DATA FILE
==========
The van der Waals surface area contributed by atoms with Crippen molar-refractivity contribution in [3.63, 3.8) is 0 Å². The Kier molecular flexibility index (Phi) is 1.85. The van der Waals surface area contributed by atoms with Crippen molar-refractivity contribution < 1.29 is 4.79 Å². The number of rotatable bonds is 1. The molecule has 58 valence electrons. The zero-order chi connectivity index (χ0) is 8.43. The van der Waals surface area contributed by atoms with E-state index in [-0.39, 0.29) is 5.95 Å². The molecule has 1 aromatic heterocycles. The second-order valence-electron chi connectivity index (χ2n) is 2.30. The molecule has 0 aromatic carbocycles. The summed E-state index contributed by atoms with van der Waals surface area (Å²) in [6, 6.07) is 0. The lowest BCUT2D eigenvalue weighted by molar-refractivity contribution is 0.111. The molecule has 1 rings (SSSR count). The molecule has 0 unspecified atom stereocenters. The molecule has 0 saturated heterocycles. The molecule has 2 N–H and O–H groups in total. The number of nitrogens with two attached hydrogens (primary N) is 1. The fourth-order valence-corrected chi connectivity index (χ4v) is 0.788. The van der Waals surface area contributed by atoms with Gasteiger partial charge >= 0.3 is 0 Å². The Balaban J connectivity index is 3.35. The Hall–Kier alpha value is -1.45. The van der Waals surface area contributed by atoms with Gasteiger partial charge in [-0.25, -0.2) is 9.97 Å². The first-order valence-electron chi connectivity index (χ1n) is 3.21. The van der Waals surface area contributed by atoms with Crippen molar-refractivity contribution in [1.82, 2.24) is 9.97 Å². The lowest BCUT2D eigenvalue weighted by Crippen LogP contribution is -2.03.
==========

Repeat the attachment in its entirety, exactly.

The van der Waals surface area contributed by atoms with Crippen molar-refractivity contribution in [3.63, 3.8) is 0 Å². The Kier molecular flexibility index (Phi) is 1.85. The van der Waals surface area contributed by atoms with Crippen molar-refractivity contribution < 1.29 is 4.79 Å². The number of rotatable bonds is 1. The molecule has 58 valence electrons. The zero-order chi connectivity index (χ0) is 8.43. The van der Waals surface area contributed by atoms with E-state index in [-0.39, 0.29) is 5.95 Å². The molecule has 1 aromatic heterocycles. The second-order valence-electron chi connectivity index (χ2n) is 2.30. The molecule has 0 aromatic carbocycles. The summed E-state index contributed by atoms with van der Waals surface area (Å²) in [6, 6.07) is 0. The lowest BCUT2D eigenvalue weighted by molar-refractivity contribution is 0.111. The molecule has 1 rings (SSSR count). The molecule has 0 unspecified atom stereocenters. The molecule has 0 saturated heterocycles. The molecule has 2 N–H and O–H groups in total. The number of nitrogens with two attached hydrogens (primary N) is 1. The fourth-order valence-corrected chi connectivity index (χ4v) is 0.788. The van der Waals surface area contributed by atoms with Gasteiger partial charge >= 0.3 is 0 Å². The Balaban J connectivity index is 3.35. The Hall–Kier alpha value is -1.45. The van der Waals surface area contributed by atoms with Gasteiger partial charge in [-0.25, -0.2) is 9.97 Å². The first-order valence-electron chi connectivity index (χ1n) is 3.21. The van der Waals surface area contributed by atoms with Crippen molar-refractivity contribution in [1.82, 2.24) is 9.97 Å². The lowest BCUT2D eigenvalue weighted by Crippen LogP contribution is -2.03.